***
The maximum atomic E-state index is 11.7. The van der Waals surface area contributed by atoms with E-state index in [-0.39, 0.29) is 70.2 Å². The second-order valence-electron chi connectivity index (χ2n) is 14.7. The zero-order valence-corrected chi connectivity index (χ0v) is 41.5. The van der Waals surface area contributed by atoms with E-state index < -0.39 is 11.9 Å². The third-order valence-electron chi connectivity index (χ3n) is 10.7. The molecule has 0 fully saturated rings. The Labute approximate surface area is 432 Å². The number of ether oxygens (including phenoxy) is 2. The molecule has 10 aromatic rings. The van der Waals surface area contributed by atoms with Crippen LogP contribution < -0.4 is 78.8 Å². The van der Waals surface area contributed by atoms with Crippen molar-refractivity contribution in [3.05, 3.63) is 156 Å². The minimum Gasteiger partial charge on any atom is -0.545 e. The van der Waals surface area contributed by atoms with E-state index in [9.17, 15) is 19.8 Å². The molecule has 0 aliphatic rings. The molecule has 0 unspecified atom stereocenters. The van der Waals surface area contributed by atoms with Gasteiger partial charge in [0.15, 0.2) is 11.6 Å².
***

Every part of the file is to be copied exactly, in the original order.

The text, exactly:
The maximum atomic E-state index is 11.7. The van der Waals surface area contributed by atoms with E-state index in [-0.39, 0.29) is 70.2 Å². The second-order valence-electron chi connectivity index (χ2n) is 14.7. The zero-order valence-corrected chi connectivity index (χ0v) is 41.5. The van der Waals surface area contributed by atoms with E-state index < -0.39 is 11.9 Å². The third-order valence-electron chi connectivity index (χ3n) is 10.7. The molecule has 0 fully saturated rings. The Labute approximate surface area is 432 Å². The number of ether oxygens (including phenoxy) is 2. The molecule has 10 aromatic rings. The van der Waals surface area contributed by atoms with Crippen LogP contribution < -0.4 is 78.8 Å². The van der Waals surface area contributed by atoms with Crippen molar-refractivity contribution in [3.05, 3.63) is 156 Å². The minimum Gasteiger partial charge on any atom is -0.545 e. The van der Waals surface area contributed by atoms with E-state index in [9.17, 15) is 19.8 Å². The molecule has 0 aliphatic rings. The molecule has 0 unspecified atom stereocenters. The van der Waals surface area contributed by atoms with Gasteiger partial charge in [0.15, 0.2) is 11.6 Å².